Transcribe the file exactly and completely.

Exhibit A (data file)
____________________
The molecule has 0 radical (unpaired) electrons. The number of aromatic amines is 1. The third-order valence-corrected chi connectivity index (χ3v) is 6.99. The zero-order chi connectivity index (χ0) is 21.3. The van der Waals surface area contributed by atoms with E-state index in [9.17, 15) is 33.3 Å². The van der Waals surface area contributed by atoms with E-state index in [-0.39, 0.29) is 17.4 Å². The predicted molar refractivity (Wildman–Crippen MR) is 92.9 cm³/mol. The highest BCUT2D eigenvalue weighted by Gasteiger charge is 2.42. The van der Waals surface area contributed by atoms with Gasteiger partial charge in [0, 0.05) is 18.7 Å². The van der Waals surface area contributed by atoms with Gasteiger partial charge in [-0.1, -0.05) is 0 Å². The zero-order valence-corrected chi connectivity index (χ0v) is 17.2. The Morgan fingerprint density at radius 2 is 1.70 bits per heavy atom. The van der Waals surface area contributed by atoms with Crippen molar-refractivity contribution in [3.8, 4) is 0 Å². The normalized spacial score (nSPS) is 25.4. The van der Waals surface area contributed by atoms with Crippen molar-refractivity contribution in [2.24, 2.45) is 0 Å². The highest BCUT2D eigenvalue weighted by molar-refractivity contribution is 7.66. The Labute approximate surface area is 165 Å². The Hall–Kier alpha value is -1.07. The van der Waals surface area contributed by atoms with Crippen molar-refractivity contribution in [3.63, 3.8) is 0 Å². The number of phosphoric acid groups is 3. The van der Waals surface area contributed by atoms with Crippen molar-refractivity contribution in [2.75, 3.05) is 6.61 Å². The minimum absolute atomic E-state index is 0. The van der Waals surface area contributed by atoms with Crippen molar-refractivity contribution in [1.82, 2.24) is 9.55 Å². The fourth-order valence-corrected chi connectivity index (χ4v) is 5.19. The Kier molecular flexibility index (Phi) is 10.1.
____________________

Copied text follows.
The molecule has 0 radical (unpaired) electrons. The number of aromatic amines is 1. The third-order valence-corrected chi connectivity index (χ3v) is 6.99. The zero-order chi connectivity index (χ0) is 21.3. The van der Waals surface area contributed by atoms with E-state index in [9.17, 15) is 33.3 Å². The van der Waals surface area contributed by atoms with E-state index in [-0.39, 0.29) is 17.4 Å². The predicted molar refractivity (Wildman–Crippen MR) is 92.9 cm³/mol. The highest BCUT2D eigenvalue weighted by Gasteiger charge is 2.42. The van der Waals surface area contributed by atoms with Gasteiger partial charge in [0, 0.05) is 18.7 Å². The van der Waals surface area contributed by atoms with Gasteiger partial charge in [-0.1, -0.05) is 0 Å². The zero-order valence-corrected chi connectivity index (χ0v) is 17.2. The Morgan fingerprint density at radius 2 is 1.70 bits per heavy atom. The van der Waals surface area contributed by atoms with Crippen molar-refractivity contribution in [3.8, 4) is 0 Å². The normalized spacial score (nSPS) is 25.4. The van der Waals surface area contributed by atoms with Crippen molar-refractivity contribution in [2.24, 2.45) is 0 Å². The highest BCUT2D eigenvalue weighted by molar-refractivity contribution is 7.66. The Labute approximate surface area is 165 Å². The Hall–Kier alpha value is -1.07. The van der Waals surface area contributed by atoms with Crippen molar-refractivity contribution in [3.63, 3.8) is 0 Å². The number of phosphoric acid groups is 3. The van der Waals surface area contributed by atoms with Crippen molar-refractivity contribution in [2.75, 3.05) is 6.61 Å². The minimum absolute atomic E-state index is 0. The van der Waals surface area contributed by atoms with Crippen molar-refractivity contribution in [1.82, 2.24) is 9.55 Å². The fourth-order valence-corrected chi connectivity index (χ4v) is 5.19. The Kier molecular flexibility index (Phi) is 10.1.